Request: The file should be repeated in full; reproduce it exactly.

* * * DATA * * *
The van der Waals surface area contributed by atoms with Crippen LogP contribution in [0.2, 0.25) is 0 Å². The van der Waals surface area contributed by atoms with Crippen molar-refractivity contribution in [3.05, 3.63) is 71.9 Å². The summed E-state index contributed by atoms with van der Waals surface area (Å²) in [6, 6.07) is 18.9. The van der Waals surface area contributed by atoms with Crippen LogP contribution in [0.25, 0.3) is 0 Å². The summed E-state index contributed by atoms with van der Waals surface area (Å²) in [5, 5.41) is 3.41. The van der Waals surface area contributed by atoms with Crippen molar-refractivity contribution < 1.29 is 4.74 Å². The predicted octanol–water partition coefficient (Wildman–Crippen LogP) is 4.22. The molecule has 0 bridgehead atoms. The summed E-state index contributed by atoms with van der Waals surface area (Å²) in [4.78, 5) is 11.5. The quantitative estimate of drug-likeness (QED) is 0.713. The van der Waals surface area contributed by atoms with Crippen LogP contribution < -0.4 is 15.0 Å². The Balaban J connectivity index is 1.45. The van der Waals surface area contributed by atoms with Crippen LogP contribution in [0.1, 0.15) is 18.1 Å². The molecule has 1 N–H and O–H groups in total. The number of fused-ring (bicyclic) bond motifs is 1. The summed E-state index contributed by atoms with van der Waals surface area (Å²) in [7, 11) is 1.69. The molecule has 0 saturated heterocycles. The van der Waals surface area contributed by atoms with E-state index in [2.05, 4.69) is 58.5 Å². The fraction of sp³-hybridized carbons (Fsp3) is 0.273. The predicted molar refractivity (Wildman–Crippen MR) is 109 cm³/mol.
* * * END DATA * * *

The van der Waals surface area contributed by atoms with Crippen LogP contribution in [0.2, 0.25) is 0 Å². The van der Waals surface area contributed by atoms with Crippen molar-refractivity contribution in [3.05, 3.63) is 71.9 Å². The summed E-state index contributed by atoms with van der Waals surface area (Å²) in [6, 6.07) is 18.9. The van der Waals surface area contributed by atoms with Crippen LogP contribution in [0.25, 0.3) is 0 Å². The summed E-state index contributed by atoms with van der Waals surface area (Å²) in [5, 5.41) is 3.41. The van der Waals surface area contributed by atoms with Crippen molar-refractivity contribution < 1.29 is 4.74 Å². The predicted octanol–water partition coefficient (Wildman–Crippen LogP) is 4.22. The molecule has 0 bridgehead atoms. The summed E-state index contributed by atoms with van der Waals surface area (Å²) in [4.78, 5) is 11.5. The quantitative estimate of drug-likeness (QED) is 0.713. The van der Waals surface area contributed by atoms with Crippen LogP contribution < -0.4 is 15.0 Å². The Balaban J connectivity index is 1.45. The van der Waals surface area contributed by atoms with Crippen LogP contribution in [0.1, 0.15) is 18.1 Å². The molecule has 1 N–H and O–H groups in total. The number of fused-ring (bicyclic) bond motifs is 1. The summed E-state index contributed by atoms with van der Waals surface area (Å²) in [7, 11) is 1.69. The molecule has 0 saturated heterocycles. The van der Waals surface area contributed by atoms with E-state index in [2.05, 4.69) is 58.5 Å². The fraction of sp³-hybridized carbons (Fsp3) is 0.273. The predicted molar refractivity (Wildman–Crippen MR) is 109 cm³/mol.